SRI: A nature-based approach for rice cultivation providing a triple win for people, planet and prosperity


Rice is a significant crop for the world. Rice plays a critical role in food security being the staple crop for over half the world’s population. It is central to the daily activities of many, with over 1 billion people relying on it for their livelihoods. It is also used for ceremonial purposes, medicinal and religious uses. The majority of rice producers worldwide are small-holder farmers, living on the front-line of climate change, trying to secure steady food and income.

However, traditional rice cultivation severely impacts the natural environment. Covering around 167 million hectares globally, rice is an incredibly thirsty crop using on average 34-43% of the world’s irrigation water, with around 2,500 litres of water needed to produce 1 kilogram of rice. Due to continually flooding paddy fields, rice emits around 10% of global methane emissions making it the second biggest producer of methane in agriculture. Rice farmers’ dependence on agrochemicals such as fertilisers, pesticides and herbicides adds to the adverse intensive land-use, depleting agricultural soils polluting the surrounding environments and further undermining resilience.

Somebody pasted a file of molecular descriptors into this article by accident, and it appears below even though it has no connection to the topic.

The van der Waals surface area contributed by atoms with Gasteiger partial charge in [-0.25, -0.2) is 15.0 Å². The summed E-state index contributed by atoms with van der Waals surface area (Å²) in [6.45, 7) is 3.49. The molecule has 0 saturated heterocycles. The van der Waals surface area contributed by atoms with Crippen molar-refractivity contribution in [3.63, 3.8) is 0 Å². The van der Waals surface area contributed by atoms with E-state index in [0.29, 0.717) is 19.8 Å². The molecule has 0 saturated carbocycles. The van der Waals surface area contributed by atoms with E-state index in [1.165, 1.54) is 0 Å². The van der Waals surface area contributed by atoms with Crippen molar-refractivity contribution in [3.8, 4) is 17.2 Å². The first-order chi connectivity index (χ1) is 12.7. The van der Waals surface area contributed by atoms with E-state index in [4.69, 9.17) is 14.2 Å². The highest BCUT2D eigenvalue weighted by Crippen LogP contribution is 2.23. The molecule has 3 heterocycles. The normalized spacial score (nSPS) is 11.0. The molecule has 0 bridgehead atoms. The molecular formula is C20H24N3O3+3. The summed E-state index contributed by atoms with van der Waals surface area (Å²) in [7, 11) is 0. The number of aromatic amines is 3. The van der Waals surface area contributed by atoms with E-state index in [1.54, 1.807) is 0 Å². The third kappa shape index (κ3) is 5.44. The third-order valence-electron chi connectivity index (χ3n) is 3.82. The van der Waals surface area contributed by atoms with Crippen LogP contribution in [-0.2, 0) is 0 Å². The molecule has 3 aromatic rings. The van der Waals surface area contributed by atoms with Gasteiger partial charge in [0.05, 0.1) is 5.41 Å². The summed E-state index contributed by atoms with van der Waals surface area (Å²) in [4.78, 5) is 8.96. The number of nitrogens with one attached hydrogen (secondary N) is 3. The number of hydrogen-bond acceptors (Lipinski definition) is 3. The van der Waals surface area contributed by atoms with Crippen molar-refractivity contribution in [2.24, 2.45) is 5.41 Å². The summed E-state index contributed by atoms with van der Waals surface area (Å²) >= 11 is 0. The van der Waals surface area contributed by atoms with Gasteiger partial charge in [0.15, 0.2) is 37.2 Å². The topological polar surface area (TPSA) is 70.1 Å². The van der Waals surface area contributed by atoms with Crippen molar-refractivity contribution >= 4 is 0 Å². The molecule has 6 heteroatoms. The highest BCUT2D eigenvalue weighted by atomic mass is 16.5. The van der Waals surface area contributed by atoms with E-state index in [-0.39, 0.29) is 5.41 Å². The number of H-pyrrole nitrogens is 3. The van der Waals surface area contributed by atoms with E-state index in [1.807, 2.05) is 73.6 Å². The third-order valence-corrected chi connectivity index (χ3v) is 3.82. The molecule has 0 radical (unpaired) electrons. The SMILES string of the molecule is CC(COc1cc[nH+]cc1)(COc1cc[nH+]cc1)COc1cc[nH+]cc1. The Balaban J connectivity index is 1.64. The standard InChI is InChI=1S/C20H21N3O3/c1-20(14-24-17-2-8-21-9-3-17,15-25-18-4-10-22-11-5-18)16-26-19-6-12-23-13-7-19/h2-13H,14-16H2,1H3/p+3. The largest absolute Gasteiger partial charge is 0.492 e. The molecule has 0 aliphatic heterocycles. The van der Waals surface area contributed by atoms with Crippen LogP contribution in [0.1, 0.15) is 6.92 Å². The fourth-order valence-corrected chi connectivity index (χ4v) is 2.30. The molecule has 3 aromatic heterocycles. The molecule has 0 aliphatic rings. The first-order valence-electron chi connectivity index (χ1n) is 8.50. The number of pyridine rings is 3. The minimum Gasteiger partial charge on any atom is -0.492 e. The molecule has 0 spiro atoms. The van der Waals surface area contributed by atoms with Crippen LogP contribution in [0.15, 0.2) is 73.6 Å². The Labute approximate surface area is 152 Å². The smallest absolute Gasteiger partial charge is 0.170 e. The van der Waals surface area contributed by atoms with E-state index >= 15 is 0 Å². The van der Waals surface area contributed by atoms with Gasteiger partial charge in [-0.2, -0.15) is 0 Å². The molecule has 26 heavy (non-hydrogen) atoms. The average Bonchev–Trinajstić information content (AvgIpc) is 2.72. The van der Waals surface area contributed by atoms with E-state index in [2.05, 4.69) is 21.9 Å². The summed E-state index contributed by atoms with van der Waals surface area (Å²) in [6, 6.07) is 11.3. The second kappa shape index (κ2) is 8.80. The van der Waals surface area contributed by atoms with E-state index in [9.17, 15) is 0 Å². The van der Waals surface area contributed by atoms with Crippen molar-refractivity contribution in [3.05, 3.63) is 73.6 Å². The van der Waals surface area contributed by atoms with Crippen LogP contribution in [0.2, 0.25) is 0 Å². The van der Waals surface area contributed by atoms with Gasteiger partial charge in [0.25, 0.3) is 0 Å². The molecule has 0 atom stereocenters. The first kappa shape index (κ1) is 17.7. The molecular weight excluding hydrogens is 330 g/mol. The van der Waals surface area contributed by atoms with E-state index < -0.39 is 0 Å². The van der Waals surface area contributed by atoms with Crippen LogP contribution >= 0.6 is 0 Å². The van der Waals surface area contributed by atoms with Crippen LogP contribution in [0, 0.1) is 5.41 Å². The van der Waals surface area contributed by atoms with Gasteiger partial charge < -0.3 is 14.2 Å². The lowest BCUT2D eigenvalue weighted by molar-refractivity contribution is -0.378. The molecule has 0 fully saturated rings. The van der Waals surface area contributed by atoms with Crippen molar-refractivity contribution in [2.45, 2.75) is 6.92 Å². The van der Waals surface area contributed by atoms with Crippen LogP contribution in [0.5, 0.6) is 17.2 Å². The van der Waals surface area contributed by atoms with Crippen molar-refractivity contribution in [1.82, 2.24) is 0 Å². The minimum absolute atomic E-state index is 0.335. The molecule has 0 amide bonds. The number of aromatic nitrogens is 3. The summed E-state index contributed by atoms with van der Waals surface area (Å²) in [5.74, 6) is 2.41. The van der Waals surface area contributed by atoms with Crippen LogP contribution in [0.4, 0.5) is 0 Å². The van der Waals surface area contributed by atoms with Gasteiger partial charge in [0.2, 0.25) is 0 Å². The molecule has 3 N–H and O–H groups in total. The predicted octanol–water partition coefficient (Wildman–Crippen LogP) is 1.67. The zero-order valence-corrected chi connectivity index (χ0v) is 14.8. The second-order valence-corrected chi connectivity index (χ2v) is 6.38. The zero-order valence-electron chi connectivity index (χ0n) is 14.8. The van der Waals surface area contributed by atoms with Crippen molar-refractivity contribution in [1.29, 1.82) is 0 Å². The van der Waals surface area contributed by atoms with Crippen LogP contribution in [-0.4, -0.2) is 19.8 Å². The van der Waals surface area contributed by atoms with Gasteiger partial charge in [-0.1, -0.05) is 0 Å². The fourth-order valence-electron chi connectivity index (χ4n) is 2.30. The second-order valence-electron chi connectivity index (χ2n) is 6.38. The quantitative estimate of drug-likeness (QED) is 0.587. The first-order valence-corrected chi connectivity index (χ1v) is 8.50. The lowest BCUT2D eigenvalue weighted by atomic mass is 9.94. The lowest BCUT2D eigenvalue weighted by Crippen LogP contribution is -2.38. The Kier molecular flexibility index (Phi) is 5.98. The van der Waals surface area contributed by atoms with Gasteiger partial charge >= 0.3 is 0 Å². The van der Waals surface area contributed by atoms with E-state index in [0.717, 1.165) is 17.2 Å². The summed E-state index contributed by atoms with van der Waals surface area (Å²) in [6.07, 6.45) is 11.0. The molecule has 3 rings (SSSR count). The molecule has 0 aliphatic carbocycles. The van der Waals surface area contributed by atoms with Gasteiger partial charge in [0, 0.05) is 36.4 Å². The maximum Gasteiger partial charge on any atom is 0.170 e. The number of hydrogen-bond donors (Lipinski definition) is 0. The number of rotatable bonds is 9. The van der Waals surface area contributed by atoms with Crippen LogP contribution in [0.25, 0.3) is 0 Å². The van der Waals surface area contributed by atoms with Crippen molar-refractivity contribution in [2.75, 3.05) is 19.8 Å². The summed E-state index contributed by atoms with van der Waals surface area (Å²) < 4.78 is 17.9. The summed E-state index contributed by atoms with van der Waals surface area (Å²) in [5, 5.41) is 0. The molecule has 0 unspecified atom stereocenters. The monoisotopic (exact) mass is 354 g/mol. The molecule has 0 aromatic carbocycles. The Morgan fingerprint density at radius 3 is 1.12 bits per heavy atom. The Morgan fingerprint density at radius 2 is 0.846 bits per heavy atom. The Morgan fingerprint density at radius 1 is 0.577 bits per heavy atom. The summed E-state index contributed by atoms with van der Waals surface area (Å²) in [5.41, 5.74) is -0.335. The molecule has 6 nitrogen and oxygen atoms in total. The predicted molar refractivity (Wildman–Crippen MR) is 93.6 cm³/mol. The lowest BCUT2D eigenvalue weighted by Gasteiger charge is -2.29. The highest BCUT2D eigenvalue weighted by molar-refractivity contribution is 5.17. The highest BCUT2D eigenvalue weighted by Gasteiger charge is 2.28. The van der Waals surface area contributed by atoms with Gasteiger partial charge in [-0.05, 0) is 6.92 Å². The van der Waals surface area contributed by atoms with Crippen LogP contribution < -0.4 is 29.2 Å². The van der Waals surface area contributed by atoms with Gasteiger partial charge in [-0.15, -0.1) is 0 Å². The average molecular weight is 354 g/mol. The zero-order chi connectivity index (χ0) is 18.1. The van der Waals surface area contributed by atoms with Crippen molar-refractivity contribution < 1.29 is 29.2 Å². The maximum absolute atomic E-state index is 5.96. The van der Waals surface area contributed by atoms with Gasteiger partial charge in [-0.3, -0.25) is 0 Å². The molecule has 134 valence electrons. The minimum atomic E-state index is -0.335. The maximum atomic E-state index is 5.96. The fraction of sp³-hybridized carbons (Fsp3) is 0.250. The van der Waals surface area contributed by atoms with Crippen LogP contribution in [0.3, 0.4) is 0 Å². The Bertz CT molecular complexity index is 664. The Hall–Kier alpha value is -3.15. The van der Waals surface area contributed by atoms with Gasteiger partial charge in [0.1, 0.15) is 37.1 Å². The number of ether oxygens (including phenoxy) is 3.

With the world’s population estimated to reach 9.6 billion by 2050, food and agricultural land demands are only set to increase. But without radical change to the way we farm, our food security, climate impacts, and social development will regress. Agricultural systems are fundamental to the survival and prosperity of every nation, but adaptation is necessary to transition to ecologically resilient methods that support sufficient productivity.

read more here: